Brexit: a letter to myself

I write this letter to myself.

You’re welcome to read it, of course; though whether it will make any sense, I don’t know.

It’s just that I’ve noticed I’m struggling to look at the news at present, which is sad; and this is largely due to the Brexit narrative.

No asylum built has ever contained such insanity; and I’m struggling to find a personal path through it all.

I see a thousand joyful ways for the UK to relate to Europe; just as there are a thousand such ways to relate to my wife.

And the original Brexit vote was an exercise in stupidity for this reason – because it reduced a thousand ways to two.


The EU referendum made relationship a binary affair, when nothing of worth on earth is binary…apart from the number system.

Binary is simple; but in relationship to reality, it’s a jackass, crude and clumsy. It brutalises discourse.

It is either/or, this or that, in or out, sheep or goats. It’s keen on clear divides, high walls, with a penchant for hysteria and jack boots.

It’s essential crime against humanity is to encourage separation… when, as Rumi reminds us, ‘pilgrimage to the place of the wise is to escape the flame of separation.’

In Stupidland, a thousand ways to relate becomes two, with subtlety and nuance sacrificed in the lead-gloved fight.

And so I join the poet Matthew Arnold,  ‘here as on a darkling plain, Swept with confused alarms of struggle and flight,  Where ignorant armies clash by night.’

I live in a swirling cloud of unknowing, and with the fear that cloud brings – fear for myself and others.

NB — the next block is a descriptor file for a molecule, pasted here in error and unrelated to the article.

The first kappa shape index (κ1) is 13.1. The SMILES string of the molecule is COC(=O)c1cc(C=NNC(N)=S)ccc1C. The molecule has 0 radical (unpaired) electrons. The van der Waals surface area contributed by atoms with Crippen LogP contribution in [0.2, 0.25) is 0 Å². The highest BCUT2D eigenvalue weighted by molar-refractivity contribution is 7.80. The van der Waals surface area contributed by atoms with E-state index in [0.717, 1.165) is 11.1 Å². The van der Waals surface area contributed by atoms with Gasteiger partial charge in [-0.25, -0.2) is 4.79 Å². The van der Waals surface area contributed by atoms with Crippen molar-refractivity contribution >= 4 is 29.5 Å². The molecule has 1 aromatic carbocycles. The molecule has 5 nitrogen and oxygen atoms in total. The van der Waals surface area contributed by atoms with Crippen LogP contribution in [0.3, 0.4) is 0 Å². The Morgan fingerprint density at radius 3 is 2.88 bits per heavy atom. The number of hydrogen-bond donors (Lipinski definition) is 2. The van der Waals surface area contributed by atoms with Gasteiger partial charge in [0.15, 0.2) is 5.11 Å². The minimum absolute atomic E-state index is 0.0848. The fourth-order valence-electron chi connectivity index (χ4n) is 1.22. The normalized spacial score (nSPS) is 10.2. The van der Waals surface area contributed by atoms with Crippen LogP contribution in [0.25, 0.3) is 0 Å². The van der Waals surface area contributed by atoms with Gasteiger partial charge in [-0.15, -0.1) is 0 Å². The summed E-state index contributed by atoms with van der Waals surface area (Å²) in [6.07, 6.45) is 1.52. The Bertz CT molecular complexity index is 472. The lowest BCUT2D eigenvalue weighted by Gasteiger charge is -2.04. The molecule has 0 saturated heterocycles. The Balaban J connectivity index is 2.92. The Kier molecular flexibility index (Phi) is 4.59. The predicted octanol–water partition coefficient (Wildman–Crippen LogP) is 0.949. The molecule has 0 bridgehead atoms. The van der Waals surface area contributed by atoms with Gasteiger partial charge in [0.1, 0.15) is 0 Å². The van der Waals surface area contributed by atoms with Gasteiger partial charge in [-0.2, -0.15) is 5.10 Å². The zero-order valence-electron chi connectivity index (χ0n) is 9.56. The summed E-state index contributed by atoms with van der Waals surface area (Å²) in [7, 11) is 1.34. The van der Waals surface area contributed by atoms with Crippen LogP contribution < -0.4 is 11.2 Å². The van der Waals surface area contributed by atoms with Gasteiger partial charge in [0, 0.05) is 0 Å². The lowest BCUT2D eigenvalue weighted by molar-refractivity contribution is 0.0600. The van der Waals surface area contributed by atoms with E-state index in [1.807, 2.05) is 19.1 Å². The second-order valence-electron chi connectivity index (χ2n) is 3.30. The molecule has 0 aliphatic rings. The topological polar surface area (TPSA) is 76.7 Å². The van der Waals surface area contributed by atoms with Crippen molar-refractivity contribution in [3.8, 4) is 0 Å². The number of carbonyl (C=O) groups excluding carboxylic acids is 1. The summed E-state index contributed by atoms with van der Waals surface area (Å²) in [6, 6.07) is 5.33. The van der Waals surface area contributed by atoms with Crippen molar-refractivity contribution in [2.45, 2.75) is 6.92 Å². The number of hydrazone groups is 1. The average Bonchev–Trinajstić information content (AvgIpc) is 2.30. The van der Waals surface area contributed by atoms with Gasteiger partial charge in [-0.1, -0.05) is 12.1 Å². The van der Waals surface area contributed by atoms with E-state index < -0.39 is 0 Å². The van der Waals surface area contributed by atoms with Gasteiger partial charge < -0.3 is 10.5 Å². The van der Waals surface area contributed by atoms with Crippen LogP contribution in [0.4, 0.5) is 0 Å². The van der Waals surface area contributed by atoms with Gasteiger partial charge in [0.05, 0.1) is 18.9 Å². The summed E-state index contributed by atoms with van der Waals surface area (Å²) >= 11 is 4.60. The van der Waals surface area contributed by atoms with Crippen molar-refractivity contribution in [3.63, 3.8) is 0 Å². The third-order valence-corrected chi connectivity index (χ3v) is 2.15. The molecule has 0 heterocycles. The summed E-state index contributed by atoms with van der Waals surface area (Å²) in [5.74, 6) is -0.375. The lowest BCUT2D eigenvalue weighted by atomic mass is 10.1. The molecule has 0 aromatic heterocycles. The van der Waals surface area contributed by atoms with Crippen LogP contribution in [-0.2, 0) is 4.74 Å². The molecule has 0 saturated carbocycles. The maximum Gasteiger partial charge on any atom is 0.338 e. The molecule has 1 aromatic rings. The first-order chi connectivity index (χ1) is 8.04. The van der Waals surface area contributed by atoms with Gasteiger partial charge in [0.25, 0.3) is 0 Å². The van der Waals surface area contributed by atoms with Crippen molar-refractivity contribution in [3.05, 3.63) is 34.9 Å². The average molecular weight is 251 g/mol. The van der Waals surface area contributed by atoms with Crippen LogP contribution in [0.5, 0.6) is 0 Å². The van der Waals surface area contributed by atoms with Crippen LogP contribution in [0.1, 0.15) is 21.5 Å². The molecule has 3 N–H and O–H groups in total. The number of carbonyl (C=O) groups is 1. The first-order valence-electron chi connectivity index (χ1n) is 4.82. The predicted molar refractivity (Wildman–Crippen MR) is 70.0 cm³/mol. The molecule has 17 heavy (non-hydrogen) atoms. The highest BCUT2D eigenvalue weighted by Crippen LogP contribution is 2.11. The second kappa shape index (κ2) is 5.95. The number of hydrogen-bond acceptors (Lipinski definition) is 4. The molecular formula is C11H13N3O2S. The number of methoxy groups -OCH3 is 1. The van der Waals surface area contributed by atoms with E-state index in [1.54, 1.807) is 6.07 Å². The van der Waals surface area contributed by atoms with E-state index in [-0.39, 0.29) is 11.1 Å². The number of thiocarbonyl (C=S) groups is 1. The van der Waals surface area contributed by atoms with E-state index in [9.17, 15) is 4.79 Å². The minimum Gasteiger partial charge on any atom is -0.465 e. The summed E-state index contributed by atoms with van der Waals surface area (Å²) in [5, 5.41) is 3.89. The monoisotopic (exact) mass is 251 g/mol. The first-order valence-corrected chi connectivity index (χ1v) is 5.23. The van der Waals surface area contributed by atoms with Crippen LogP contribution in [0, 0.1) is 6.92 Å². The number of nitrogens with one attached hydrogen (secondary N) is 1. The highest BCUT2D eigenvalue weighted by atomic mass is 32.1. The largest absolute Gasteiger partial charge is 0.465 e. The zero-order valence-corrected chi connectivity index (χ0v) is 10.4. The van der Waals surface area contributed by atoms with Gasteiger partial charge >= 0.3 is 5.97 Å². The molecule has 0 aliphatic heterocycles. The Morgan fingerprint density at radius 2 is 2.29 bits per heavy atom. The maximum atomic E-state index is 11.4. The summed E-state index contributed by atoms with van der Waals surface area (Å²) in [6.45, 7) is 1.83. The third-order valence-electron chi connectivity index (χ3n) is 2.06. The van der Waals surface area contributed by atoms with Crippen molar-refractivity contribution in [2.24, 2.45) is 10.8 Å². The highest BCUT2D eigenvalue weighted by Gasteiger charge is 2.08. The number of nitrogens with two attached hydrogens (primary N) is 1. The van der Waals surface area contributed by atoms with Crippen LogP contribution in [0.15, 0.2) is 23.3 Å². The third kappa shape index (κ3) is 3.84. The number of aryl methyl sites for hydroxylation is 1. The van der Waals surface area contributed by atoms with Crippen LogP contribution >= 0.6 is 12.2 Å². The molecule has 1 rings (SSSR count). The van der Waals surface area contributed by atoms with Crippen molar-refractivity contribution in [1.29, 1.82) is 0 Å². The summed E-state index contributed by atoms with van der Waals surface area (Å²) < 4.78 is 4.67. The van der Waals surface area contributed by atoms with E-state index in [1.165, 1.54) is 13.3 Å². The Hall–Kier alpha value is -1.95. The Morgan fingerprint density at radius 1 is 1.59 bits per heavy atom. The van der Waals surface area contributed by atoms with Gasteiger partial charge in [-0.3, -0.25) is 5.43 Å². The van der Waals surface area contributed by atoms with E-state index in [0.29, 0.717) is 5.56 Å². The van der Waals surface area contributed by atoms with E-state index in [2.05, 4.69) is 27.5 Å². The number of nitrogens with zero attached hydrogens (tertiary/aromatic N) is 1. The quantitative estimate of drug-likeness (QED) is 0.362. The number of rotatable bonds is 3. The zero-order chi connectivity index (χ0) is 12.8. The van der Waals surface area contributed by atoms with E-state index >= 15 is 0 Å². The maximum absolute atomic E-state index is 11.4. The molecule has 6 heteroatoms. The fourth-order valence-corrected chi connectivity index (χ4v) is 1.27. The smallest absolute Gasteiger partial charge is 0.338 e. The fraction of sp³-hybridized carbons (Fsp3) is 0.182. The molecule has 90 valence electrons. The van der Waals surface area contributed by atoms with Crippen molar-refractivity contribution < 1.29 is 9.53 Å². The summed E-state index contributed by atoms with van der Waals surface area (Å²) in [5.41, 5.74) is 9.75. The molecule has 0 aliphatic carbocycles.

And in the middle of battle, amid the confused alarms, no one knows the outcome or what the day will bring…no one; just as in the concentration camps, no one knew if they would live beyond tomorrow.

Yes, the camps spring to mind – forgive me, but they hold so much truth – because, as Victor Frankl reminds me, I don’t need to become desensitised to survive; in fact, almost the opposite.

And here I pause and I breathe.

In ‘Man’s Search for Meaning,’ Frankl observes that the more sensitive camp inmates may have suffered more physical pain, their constitutions sometimes weaker, ‘but the damage to their inner lives was less.

They were able to retreat from their terrible surroundings to a life of inner riches and spiritual freedom. Only in this way can one explain the apparent paradox that some prisoners of a less hardy make-up, often seemed to survive camp life better than those of a more robust nature.’

So, maybe I am allowed not to be stupid as the Brexit farce reaches its denouement; I can light a candle for nuance, even if the brawl obscures it.

And I am allowed to look after myself and my inner riches, amid the struggle and flight.

I can entertain my views and act on them if I wish.

And I can ponder daily, in every aspect of my life, the meaning of Rumi’s pilgrimage to the place of the wise, which is ‘to escape the flame of separation.’

In myself, I can be the country I wish to be…and let the news unfold.



Leave a Reply